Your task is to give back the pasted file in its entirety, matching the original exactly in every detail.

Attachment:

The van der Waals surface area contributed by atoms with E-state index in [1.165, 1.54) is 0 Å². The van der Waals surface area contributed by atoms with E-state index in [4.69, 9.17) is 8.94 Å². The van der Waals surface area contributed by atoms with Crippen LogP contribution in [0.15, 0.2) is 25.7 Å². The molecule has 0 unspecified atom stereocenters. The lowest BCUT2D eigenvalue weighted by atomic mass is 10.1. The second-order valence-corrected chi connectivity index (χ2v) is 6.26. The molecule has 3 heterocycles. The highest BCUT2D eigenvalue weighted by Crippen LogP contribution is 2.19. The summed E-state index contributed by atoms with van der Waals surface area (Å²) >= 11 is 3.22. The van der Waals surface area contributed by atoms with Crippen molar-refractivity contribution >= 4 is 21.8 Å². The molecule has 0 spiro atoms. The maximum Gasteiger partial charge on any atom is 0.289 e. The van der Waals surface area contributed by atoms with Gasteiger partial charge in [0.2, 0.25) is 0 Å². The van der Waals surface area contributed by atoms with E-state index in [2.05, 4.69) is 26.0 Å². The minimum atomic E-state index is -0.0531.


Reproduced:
The van der Waals surface area contributed by atoms with E-state index in [1.165, 1.54) is 0 Å². The van der Waals surface area contributed by atoms with E-state index in [4.69, 9.17) is 8.94 Å². The van der Waals surface area contributed by atoms with Crippen LogP contribution in [0.15, 0.2) is 25.7 Å². The molecule has 0 unspecified atom stereocenters. The lowest BCUT2D eigenvalue weighted by atomic mass is 10.1. The second-order valence-corrected chi connectivity index (χ2v) is 6.26. The molecule has 3 heterocycles. The highest BCUT2D eigenvalue weighted by Crippen LogP contribution is 2.19. The summed E-state index contributed by atoms with van der Waals surface area (Å²) >= 11 is 3.22. The van der Waals surface area contributed by atoms with Crippen molar-refractivity contribution >= 4 is 21.8 Å². The molecule has 0 spiro atoms. The maximum Gasteiger partial charge on any atom is 0.289 e. The van der Waals surface area contributed by atoms with Gasteiger partial charge in [0.2, 0.25) is 0 Å². The van der Waals surface area contributed by atoms with E-state index in [2.05, 4.69) is 26.0 Å². The minimum atomic E-state index is -0.0531.